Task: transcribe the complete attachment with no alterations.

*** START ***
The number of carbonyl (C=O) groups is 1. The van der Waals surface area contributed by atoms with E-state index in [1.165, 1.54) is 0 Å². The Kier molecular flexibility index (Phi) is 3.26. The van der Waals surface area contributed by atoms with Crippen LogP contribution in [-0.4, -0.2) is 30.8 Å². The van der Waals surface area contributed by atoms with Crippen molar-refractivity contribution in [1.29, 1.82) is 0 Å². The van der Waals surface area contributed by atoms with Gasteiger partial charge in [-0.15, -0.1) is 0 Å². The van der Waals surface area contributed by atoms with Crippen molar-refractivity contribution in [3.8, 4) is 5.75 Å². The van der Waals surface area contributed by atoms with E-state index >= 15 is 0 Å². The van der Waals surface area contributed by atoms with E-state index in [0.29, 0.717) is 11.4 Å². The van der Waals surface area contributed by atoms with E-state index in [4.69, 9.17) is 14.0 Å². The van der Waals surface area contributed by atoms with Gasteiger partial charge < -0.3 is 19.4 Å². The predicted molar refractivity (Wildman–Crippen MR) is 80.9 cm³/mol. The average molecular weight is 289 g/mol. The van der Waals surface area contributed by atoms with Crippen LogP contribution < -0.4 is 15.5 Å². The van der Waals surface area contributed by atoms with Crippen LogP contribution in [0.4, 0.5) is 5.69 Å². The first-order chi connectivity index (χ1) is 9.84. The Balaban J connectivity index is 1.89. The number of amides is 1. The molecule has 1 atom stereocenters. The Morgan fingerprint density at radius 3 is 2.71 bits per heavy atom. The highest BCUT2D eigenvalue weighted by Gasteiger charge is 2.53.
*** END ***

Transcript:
The number of carbonyl (C=O) groups is 1. The van der Waals surface area contributed by atoms with E-state index in [1.165, 1.54) is 0 Å². The Kier molecular flexibility index (Phi) is 3.26. The van der Waals surface area contributed by atoms with Crippen LogP contribution in [-0.4, -0.2) is 30.8 Å². The van der Waals surface area contributed by atoms with Crippen molar-refractivity contribution in [1.29, 1.82) is 0 Å². The van der Waals surface area contributed by atoms with Gasteiger partial charge in [-0.15, -0.1) is 0 Å². The van der Waals surface area contributed by atoms with Crippen molar-refractivity contribution in [3.8, 4) is 5.75 Å². The van der Waals surface area contributed by atoms with E-state index >= 15 is 0 Å². The van der Waals surface area contributed by atoms with E-state index in [0.29, 0.717) is 11.4 Å². The van der Waals surface area contributed by atoms with E-state index in [4.69, 9.17) is 14.0 Å². The van der Waals surface area contributed by atoms with Gasteiger partial charge < -0.3 is 19.4 Å². The predicted molar refractivity (Wildman–Crippen MR) is 80.9 cm³/mol. The average molecular weight is 289 g/mol. The van der Waals surface area contributed by atoms with Crippen LogP contribution < -0.4 is 15.5 Å². The van der Waals surface area contributed by atoms with Crippen LogP contribution in [0.4, 0.5) is 5.69 Å². The first-order chi connectivity index (χ1) is 9.84. The Balaban J connectivity index is 1.89. The number of amides is 1. The molecule has 1 atom stereocenters. The Morgan fingerprint density at radius 3 is 2.71 bits per heavy atom. The highest BCUT2D eigenvalue weighted by Gasteiger charge is 2.53.